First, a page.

Celebrated economist, presidential instructor
The dialogue between Martin Feldstein, Harvard professor, and SaKong Il, chairman of the Institute for Global Economics and advisor to the JoongAng Ilbo, took place at the National Bureau of Economics Research (NBER) in Cambridge, just three minutes away from the Harvard campus.
Established in 1920, the NBER is the leading think tank that announces the beginning or end of an economic recession.
The research on national income accounts by Simon Kuznets, which is considered part of mainstream modern economics, took place at the NBER from 1930 through 1940. The research on national income helped the U.S. government devise sophisticated policies to boost the economy. That helped the U.S. economy put an end to the Great Depression. Kuznets received the Nobel Prize in 1971.
It is impossible to explain who Feldstein is without describing the NBER. Feldstein served as the president & CEO of the bureau for 30 years. Now he is the president emeritus of the institute.
The economist foresaw the eurozone crisis far earlier than others. In the late 1990s, there were many who saw rosy prospects about the European Monetary Union. But Feldstein had a different view. In 1997, he wrote in Foreign Affairs that the single currency in Europe will have adverse effects on unemployment and inflation, which undermines benefits from trade and capital movements. His prediction that the single European currency would cause conflicts became reality.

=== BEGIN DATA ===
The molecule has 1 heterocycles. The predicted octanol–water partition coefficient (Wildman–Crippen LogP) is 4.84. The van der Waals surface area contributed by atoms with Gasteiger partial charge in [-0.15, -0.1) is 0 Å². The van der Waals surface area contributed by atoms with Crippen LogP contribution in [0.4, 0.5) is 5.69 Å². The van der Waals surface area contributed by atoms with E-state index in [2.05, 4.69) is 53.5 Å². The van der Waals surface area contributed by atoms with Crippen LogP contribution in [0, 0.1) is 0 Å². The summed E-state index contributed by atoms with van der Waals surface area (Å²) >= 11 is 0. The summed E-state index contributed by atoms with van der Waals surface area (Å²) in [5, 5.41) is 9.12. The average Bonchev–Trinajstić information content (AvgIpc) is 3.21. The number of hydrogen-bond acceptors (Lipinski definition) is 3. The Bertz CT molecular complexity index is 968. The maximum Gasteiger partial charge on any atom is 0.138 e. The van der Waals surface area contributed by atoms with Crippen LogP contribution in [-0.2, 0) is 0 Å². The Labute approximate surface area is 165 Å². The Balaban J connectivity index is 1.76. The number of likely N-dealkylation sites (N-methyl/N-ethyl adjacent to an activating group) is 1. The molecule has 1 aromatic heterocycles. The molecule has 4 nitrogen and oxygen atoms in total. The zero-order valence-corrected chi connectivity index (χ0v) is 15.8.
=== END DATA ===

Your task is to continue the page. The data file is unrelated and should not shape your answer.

In early 2008, he warned that the U.S. economy is in a recession and it could turn more serious. His diagnosis on the economy was correct again. The U.S. economy fell into another recession that is the worst since the Great Depression.
Feldstein is today called the “mentor” of economic policy makers. Many of his apprentices are currently serving at the government. Lawrence Summers, former U.S. Treasury Secretary, is one of them. But Feldstein and Summers had quite contrasting views about the economy. While Summers is concerned about a long-term recession, Feldstein dismissed the risks of deflation. He worried about the fact that inflation soars drastically once it starts to rise, citing historical records.
Feldstein is also an adviser to several U.S. presidents, including Ronald Reagan, George W. Bush and Barack Obama, on the economy.
BY LEE SANG-RYEUL [firstname.lastname@example.org]